Comprehensive modelling of the planetary nebula LMC-SMP 61 and its [WC]-type central star
G. Stasinska1, G. Gräfener2, M. Pena3, W.-R. Hamann2, L. Koesterke4, R. Szczerba5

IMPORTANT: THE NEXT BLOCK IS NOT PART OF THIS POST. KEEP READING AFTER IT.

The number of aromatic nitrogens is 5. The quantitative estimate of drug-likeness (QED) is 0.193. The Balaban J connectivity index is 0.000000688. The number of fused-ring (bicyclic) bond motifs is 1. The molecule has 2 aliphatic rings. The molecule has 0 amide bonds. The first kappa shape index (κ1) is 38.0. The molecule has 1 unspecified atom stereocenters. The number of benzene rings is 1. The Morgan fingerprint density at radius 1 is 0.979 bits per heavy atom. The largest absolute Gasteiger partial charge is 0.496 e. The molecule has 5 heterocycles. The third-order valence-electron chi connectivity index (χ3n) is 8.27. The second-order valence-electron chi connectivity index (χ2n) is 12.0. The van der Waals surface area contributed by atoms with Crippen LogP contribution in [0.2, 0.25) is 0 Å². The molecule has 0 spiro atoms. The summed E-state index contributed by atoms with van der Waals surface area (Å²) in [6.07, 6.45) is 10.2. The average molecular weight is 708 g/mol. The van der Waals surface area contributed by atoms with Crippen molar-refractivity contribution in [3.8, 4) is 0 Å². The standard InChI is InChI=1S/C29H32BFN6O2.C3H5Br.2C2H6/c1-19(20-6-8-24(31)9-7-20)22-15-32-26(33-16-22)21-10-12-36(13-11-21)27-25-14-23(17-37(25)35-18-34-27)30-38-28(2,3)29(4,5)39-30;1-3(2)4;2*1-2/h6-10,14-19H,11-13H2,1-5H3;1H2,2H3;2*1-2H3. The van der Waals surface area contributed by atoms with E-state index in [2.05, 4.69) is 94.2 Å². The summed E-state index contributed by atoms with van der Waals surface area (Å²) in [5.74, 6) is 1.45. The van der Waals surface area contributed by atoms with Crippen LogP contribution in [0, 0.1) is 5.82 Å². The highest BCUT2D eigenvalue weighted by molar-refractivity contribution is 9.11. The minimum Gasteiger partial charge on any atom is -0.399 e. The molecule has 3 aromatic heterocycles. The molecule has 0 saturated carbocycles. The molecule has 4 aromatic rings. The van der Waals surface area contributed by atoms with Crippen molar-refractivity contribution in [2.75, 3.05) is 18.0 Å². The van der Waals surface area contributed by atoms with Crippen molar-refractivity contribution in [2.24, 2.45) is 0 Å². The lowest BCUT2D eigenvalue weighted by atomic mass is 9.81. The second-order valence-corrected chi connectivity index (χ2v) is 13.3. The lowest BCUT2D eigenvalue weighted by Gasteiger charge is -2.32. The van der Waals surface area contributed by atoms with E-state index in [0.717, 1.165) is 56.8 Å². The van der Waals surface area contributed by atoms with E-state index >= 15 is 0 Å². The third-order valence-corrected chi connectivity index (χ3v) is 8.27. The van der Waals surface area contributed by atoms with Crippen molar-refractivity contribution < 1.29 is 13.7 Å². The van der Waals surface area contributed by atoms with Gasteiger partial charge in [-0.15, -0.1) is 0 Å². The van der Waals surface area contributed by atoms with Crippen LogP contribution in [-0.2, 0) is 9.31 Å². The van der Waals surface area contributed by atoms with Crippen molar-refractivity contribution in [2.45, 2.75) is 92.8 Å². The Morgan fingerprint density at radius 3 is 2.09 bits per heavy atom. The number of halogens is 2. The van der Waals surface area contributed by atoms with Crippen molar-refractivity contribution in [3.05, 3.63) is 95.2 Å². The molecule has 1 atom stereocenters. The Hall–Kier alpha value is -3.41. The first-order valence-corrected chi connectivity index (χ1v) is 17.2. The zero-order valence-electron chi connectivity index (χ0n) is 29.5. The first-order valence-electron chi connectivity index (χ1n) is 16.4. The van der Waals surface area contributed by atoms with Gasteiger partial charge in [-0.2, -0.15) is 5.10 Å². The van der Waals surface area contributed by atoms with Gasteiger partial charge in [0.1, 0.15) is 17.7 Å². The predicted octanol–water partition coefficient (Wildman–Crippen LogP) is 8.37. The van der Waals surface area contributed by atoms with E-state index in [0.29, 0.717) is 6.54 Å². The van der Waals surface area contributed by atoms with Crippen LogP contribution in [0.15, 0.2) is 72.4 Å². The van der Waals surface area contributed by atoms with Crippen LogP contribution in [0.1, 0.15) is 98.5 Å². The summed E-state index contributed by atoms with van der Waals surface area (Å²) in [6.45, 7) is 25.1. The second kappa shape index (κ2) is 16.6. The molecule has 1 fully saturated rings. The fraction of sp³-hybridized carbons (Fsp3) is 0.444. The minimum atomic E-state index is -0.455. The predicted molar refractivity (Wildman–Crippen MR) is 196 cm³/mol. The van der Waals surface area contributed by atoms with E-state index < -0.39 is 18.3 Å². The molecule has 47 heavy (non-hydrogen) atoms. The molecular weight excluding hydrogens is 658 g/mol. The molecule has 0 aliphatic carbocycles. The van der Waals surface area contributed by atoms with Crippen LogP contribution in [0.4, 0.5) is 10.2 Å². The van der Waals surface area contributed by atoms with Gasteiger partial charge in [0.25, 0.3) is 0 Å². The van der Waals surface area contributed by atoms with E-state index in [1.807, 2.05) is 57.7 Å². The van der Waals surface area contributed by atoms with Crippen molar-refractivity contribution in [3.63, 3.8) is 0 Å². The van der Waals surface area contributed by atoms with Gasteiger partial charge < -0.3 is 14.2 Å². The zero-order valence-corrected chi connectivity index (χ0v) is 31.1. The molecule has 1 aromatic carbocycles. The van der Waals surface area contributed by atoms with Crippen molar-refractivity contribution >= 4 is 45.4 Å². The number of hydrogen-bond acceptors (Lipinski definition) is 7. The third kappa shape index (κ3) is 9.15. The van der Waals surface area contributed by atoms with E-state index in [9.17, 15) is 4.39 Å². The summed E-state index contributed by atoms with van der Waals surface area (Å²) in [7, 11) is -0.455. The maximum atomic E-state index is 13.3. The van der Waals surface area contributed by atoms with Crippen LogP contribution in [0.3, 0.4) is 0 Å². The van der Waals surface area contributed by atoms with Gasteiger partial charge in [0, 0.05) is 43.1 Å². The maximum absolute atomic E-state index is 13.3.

We present a comprehensive study of the Magellanic Cloud planetary nebula SMP 61 and of its nucleus, a Wolf-Rayet type star classified [WC 5-6]. The observational material consists of HST STIS spectroscopy and imaging, together with optical and UV spectroscopic data collected from the literature and infrared fluxes measured by IRAS. We have performed a detailed spectral analysis of the central star, using the Potsdam code for expanding atmospheres in non-LTE. For the central star we determine the following parameters: L* = 103.96 Lsun, R* = 0.42 Rsun, T* = 87.5 kK, dM/dt = 10-6.12 Msunyr-1, vinfty = 1400 kms, and a clumping factor of D = 4. The elemental abundances by mass are XHe = 0.45, XC = 0.52, XN < 5 10-5, XO = 0.03, and XFe < 1 10-4. The fluxes from the model stellar atmosphere were used to compute photoionization models of the nebula. All the available observations, within their error bars, were used to constrain these models. We find that the ionizing fluxes predicted by the stellar model are basically consistent with the fluxes needed by the photoionization model to reproduce the nebular emission, within the error margins. However, there are indications that the stellar model overestimates the number and hardness of Lyman continuum photons. The photoionization models imply a clumped density structure of the nebular material. The observed CIII] 1909 CII 4267 line ratio implies the existence of carbon-rich clumps in the nebula. Such clumps are likely produced by stellar wind ejecta, possibly mixed with the nebular material. We discuss our results with regard to the stellar and nebular post-AGB evolution. The observed Fe-deficiency for the central star indicates that the material which is now visible on the stellar surface has been exposed to s-process nucleosynthesis during previous thermal pulses. The absence of nitrogen allows to set an upper limit to the remaining H-envelope mass after a possible AGB final thermal pulse. Finally, we infer from the total amount of carbon detected in the nebula that the strong [WC] mass-loss may have been active only for a limited period during the post-AGB evolution.
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